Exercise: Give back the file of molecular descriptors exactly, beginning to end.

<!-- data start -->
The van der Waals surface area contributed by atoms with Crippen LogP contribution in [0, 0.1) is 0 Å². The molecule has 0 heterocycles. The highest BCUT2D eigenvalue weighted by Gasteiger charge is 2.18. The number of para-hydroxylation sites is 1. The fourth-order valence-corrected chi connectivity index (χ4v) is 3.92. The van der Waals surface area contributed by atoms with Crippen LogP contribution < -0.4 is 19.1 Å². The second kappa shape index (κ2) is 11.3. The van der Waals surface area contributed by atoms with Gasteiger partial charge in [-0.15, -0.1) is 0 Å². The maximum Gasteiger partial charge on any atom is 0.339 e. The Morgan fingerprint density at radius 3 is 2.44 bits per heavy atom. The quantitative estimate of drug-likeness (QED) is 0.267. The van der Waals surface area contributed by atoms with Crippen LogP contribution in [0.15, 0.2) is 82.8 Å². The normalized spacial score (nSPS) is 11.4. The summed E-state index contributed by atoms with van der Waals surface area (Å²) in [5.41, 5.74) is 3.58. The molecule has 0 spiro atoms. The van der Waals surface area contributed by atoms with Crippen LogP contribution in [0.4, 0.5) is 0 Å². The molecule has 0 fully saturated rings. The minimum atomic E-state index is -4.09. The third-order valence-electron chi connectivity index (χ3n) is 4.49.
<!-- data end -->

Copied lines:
The van der Waals surface area contributed by atoms with Crippen LogP contribution in [0, 0.1) is 0 Å². The molecule has 0 heterocycles. The highest BCUT2D eigenvalue weighted by Gasteiger charge is 2.18. The number of para-hydroxylation sites is 1. The fourth-order valence-corrected chi connectivity index (χ4v) is 3.92. The van der Waals surface area contributed by atoms with Crippen LogP contribution < -0.4 is 19.1 Å². The second kappa shape index (κ2) is 11.3. The van der Waals surface area contributed by atoms with Gasteiger partial charge in [-0.15, -0.1) is 0 Å². The maximum Gasteiger partial charge on any atom is 0.339 e. The Morgan fingerprint density at radius 3 is 2.44 bits per heavy atom. The quantitative estimate of drug-likeness (QED) is 0.267. The van der Waals surface area contributed by atoms with Crippen LogP contribution in [0.15, 0.2) is 82.8 Å². The normalized spacial score (nSPS) is 11.4. The summed E-state index contributed by atoms with van der Waals surface area (Å²) in [5.41, 5.74) is 3.58. The molecule has 0 spiro atoms. The van der Waals surface area contributed by atoms with Crippen LogP contribution in [0.4, 0.5) is 0 Å². The molecule has 0 fully saturated rings. The minimum atomic E-state index is -4.09. The third-order valence-electron chi connectivity index (χ3n) is 4.49.